In Docile (Tor.com, 2020), the debut novel by K.M. Szpara, people pay off family debts by working as indentured personal assistants to the ultra-wealthy. Tor describes the book as a “science fiction parable about love and sex, wealth and debt, abuse and power.” Szpara describes the book as "really gay." As it turns out, both descriptions are true. …
 
To catch the people who killed her environmentalist father, the main character of Karl Schroeder’s Stealing Worlds (Tor Books, 2019) disappears into a virtual world of overlapping LARPs—live action role-playing games. But Sura Neelin soon discovers that the LARPs are more than games. They’re also an underground economy that meets players’ needs for…
 
How does the world of book reviews work? In Inside the Critics’ Circle: Book Reviewing in Uncertain Times (Princeton University Press, 2020), Phillipa Chong, assistant professor in sociology at McMaster University, provides a unique sociological analysis of how critics confront the different types of uncertainty associated with their practice. The …
 
When Nino Cipri entered the Dzanc Short Story Collection Contest, they had no expectation of winning, so when they won, they were shocked. The prize came with a publishing contract, and suddenly Cipri was scrambling for a literary agent, negotiating a contract, and reaching a wider audience. “I wasn't really planning on writing a short story collec…
 
Some war stories emphasize heroism and a higher purpose; others emphasize brutality and disillusionment. The first kind of story got Dietz, the narrator of Kameron Hurley’s military science fiction novel The Light Brigade (Saga Press, 2019), to enlist in a war against aliens from Mars. The second is the story that emerges from their experience as t…
 
The end of the world is no excuse for eating French fries. That’s a lesson 7-year-old Sunny Donelly learns from her father, Rob, who tries to give her as normal a childhood as possible in the post-pandemic landscape of Mike Chen’s A Beginning at the End (MIRA, 2020). Trying to be a good dad, Rob showers Sunny with attention and gives her fatherly a…
 
Science fiction and fantasy often feature characters who seek absolute control (over a kingdom, country, world, galaxy or universe), but few break down the secret to power as elegantly as Seanan McGuire in Middlegame (Tor.com, 2019), where her sibling protagonists subdue the forces of nature through the union of two fundamental arts: language and m…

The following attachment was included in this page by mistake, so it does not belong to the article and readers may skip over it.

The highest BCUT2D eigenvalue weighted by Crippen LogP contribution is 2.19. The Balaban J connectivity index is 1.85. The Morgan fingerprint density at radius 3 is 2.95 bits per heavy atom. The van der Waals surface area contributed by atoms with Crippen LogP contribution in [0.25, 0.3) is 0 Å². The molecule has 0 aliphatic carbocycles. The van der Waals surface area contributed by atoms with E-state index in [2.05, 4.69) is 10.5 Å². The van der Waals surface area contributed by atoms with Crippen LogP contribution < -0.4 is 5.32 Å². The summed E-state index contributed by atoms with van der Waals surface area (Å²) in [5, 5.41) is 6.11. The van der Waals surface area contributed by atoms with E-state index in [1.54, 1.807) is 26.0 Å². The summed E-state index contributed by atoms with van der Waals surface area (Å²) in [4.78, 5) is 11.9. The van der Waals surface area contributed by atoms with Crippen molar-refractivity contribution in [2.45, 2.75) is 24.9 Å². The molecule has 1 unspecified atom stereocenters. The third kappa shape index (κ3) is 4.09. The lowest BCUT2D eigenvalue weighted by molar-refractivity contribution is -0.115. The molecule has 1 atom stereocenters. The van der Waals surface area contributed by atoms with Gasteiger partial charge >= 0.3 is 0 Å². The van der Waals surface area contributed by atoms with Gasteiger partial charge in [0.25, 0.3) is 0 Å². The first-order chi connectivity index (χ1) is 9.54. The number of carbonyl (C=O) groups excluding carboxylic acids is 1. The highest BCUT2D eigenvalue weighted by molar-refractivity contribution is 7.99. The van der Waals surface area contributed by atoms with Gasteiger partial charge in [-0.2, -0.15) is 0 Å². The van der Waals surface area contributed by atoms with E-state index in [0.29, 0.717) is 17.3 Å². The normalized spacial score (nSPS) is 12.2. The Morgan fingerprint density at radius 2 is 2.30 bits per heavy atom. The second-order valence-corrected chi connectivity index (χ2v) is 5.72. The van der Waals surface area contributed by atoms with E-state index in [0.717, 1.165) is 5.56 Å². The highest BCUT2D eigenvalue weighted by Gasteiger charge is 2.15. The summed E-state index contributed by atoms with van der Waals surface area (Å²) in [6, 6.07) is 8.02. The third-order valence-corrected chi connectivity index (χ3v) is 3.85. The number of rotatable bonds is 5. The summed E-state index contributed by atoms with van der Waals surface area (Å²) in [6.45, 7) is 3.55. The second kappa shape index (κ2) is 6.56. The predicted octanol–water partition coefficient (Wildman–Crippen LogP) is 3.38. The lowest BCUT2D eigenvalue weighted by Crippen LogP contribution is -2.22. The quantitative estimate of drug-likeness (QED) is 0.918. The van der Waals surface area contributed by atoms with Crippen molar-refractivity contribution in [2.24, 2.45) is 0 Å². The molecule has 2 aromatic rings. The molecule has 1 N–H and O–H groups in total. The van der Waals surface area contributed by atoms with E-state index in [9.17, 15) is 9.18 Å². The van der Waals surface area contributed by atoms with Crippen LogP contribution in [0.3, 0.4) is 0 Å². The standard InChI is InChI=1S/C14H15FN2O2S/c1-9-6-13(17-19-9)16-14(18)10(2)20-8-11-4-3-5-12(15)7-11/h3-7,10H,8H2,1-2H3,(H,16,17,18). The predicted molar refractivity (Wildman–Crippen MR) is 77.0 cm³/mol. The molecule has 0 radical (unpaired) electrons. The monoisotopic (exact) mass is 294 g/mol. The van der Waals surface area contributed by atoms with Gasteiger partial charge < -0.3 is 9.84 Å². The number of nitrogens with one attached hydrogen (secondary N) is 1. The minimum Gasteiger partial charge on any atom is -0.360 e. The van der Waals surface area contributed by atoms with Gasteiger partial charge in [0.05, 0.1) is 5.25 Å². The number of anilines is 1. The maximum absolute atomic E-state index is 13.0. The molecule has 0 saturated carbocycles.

Famous Men Who Never Lived (Tin House, 2019) is set in two Brooklyns. In one, people ride in trams; in the other, they take subways. In one, the swastika is a symbol of luck; in the other, it signifies hate. In one, science fiction is literature; in the other, it’s considered mere genre. Helen (Hel) Nash, the main character in K Chess’s debut novel…
 
Sarah Pinsker’s A Song for a New Day (Berkley, 2019) explores how society changes following two plausible disasters: a surge in terrorism and a deadly epidemic. In the Before, people brush against each other in crowded cities, gather in stadiums to watch baseball games, and hang out in clubs to watch live music. In the After, curfews and bans on pu…
 
Ah, science fiction: Aliens? Absolutely. Robots? Of course. But why are there so many priests in space? As Jim Clarke writes in Science Fiction and Catholicism: The Rise and Fall of the Robot Papacy (Gylphi, 2019), science fiction has had an obsession with Roman Catholicism for over a century. The religion is the genre’s dark twin as well as its di…
 
In science fiction, “near future” usually refers to settings that are a few years to a few decades off. But Craig DiLouie’s Our War (Orbit, 2019)—about a second U.S. civil war that starts after the president is impeached and convicted but refuses to step down—feels as if it might be only weeks away. Born in the U.S., DiLouie now lives in Calgary, A…
 
As you may know, university presses publish a lot of good books. In fact, they publish thousands of them every year. They are different from most trade books in that most of them are what you might called "fundamental research." Their authors--dedicated researchers one and all--provide the scholarly stuff upon which many non-fiction trade books are…
 
While all fiction writers can pull characters from their imaginations and commit them to the page, most readers can’t do what Charley Sutherland can: pull characters from the page and commit them to the real world. Sutherland’s fantastical ability is at the center of H.G. Parry’s debut novel The Unlikely Escape of Uriah Heep (Redhook, 2019). It is …
 
After writing more than 30 books, including memoirs, military science fiction, alternate histories, and a book of writing advice, John Birmingham was ready to try his hand at the sweeping and dramatic science fiction subgenre known as space opera. But you’d never know The Cruel Stars(Del Rey, 2019) is his first attempt at epic, interstellar, battle…
 
Amid a wave of time travel books published this year, Annalee Newitz’s The Future of Another Timeline(Tor, 2019) stands out for its focus on a woman’s right to obtain a safe abortion. The book opens in an alternate America in which women gained the right to vote in the 1870s (rather than 1920), but abortion never became legal. “I was imagining that…
 
In Cadwell Turnbull’s The Lesson (Blackstone Publishing, 2019), the U.S. Virgin Islands serve as Earth’s entry point for the Ynaa, beings from a far corner of the universe whose intentions and desires are as complex as the humans who come to loathe them. The Ynaa (pronounced EE-nah) claim to come in peace, but there are echoes of colonization in th…
 
C.A. Fletcher’s new novel, A Boy and His Dog at the End of the World(Orbit, 2019), takes place several generations after a pandemic has turned humans into an endangered species. For Griz, the adolescent narrator, life is bounded by his family, two dogs, and the Outer Hebrides island where they hunt, fish, and farm. When Brand, a lone sailor, shows …